Thru-hole to SMT

Thanks to a comment from Michael yesterday, I think everything is now cool with my Geiger counter. I had left the AT2313 default fuse setting at clock/8. That dropped the RS232 speed from 9600 to 1200 and it made the clicking sound into more of a tone, which just didn't sound right for a geiger counter. I still need a good radiation source though. I think I've picked up just a few clicks of background radiation, but that could just be wishful thinking.

WishfDFN-8ul thinking or not, that's not the point. The point is that this was an example of migrating from thru-hole parts to SMT. I managed to get virtually everything into SMT. The connectors, the power switch, the buzzer, batter holder and fuse clips for the tube stayed thru-hole. Although I'm sure I could have all but the battery holder and fuse clips into SMT had I wanted to. I tend to keep switches and connectors that will get a lot of use as thru-hole just for the extra staying power. If they aren't used frequently, then SMT is just fine.

There are a number of things to consider when switching from thru-hole to SMT:

  1. Everything is smaller, so you can fit more in the same space or the same in less space. I took advantage of the extra board area to add in a RS232 line driver so I could connect directly to a serial port. I also added in a power-on LED.
  2. Everything is smaller so your layout is more critical. Most PCB houses will build 8mil trace and space as standard process these days. That gives you a lot of flexibility in squeezing your routing into tight areas, but it doesn't give complete freedom. You have to be core careful because you frequently do have to route a bunch of traces into a pretty small area. When you get into the really fine pitch parts, like .5 or .4 mm center to center, you have to be extra careful.
  3. Some parts are dimensioned in metric and some in SAE units. If all are one way or the other, it's easy. But when you've got both, you may have to tweak with your grid spacing off and on to make sure your traces are centered in the SMT pads they connect to. It usually isn't a horrible problem, but it can make even spacing more difficult and can make you more likely to violate a design rule.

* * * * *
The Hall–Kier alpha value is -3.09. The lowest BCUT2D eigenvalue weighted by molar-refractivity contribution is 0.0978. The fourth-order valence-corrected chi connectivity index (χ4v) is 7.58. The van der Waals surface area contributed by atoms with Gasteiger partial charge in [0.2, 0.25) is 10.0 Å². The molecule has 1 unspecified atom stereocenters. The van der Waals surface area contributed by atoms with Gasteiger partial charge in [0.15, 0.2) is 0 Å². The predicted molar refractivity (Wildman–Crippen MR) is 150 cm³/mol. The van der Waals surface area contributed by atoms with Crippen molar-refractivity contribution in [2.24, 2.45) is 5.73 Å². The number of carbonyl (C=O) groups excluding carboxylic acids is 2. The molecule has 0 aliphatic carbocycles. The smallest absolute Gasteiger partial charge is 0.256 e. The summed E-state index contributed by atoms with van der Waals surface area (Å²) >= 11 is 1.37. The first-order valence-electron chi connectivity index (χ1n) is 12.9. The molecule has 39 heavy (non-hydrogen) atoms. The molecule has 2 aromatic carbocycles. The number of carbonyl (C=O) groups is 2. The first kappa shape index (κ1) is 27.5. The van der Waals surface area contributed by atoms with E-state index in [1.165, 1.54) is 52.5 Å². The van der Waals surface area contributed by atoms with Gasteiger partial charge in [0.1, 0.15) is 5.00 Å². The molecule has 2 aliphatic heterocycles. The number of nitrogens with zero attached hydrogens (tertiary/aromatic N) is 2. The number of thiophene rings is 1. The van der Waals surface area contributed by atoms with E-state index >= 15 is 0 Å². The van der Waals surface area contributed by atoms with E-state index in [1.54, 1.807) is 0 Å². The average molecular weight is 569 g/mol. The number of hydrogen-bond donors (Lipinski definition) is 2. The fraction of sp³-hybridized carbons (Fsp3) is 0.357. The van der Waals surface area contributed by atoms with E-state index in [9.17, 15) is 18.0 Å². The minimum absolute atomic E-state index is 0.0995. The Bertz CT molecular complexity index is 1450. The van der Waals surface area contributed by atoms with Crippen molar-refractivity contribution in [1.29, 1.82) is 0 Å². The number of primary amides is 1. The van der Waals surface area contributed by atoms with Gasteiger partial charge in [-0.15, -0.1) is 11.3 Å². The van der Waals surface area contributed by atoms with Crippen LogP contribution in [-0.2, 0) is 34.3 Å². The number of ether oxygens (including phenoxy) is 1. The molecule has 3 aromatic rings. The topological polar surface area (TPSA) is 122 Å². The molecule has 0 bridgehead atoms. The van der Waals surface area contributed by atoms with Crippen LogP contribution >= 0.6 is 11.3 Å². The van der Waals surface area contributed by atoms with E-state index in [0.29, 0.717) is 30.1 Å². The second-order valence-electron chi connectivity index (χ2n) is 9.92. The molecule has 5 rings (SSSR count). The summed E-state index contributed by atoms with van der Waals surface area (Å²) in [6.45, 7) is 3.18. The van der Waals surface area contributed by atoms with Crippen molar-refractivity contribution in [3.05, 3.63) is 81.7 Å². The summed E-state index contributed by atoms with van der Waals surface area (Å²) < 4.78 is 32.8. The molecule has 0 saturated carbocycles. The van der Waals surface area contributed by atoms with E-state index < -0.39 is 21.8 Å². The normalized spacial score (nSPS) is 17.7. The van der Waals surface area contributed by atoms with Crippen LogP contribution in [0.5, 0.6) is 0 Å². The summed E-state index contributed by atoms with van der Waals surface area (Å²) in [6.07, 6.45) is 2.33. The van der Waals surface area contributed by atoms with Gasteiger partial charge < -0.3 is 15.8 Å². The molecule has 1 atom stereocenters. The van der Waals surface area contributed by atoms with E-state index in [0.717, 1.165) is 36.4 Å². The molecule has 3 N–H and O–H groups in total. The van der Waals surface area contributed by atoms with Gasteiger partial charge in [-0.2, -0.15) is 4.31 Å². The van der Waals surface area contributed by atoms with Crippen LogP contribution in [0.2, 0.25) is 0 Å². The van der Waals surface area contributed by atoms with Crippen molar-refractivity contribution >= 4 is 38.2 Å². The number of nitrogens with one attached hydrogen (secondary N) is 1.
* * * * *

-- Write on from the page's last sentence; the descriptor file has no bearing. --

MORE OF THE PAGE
4. You don't have automatic "vias" on each component leg so routing can be more difficult. You'll likely have to spend more time tweaking the part locations and the trace routing to get a decent layout. A lot of times everything's too close so it's not practical to just plant a lot of vias all over.
  5. Hand soldering is less or not practical. Some people do hand solder some pretty tiny parts, but it's not practical in more than isolated cases. If you're a hobbyist or on a tight budget, this might limit you to thru-hole or some of the largest SMT parts. For commercial work though, SMT is the way to go.

Some things to think about. But what do you get in return? Typically lower cost - especially if you want your design to go into volume manufacturing. You also get access to the newest parts that only come in SMT packages. And, many designs are space constrained, so you can cram more in while still keeping your board size down.

Duane Benson
I shot a neutrino into the air
And where it landed I already knew

 

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Comments

Hi Bode;

I mean that in most cases, not all though, as the components get smaller it becomes too difficult to hand place and or hand solder with an iron for most people - especially with more complex boards or more than just a few boards.

It's all relative. If you have more time than money, a lot of things become practical that otherwise aren't. Or, if you have the time and enjoy the process, again things become practical that may otherwise not be. It certainly can be done and plenty of people do.

With each smaller step in componentry, a few more people don't have the tools or steady enough hand. I've hand soldered done to 0603 and I've spoken with a few folks who've gone even smaller. It's not something I would want to do on a regular basis though. One guy claims to have hand soldered 01005s - it boggles the mind.

Just out of curiosity, what do you mean by "hand soldering is not practical." Do you mean, "soldering with a soldering iron is not practical with these SMT components?"

Or do you mean "making a board by placing components by hand / without a robot to place the parts is not practical?"

I agree with "hold solder = soldering iron" but my experience with my toaster oven reflow is very different. The spark fun / MAKE / world is full of people making amazing boards and I am pretty good at making prototypes. I have even done a PIC32 TQFP 100 a few times, although I changed to 64 and still like my board house to do it (they do my prototype boards by hand, no stencil, amazing).

Anyway, hand prototypes aren't really that hard with SMT, you just need to spend $50 on a toaster oven a few bucks on paste and syringes.

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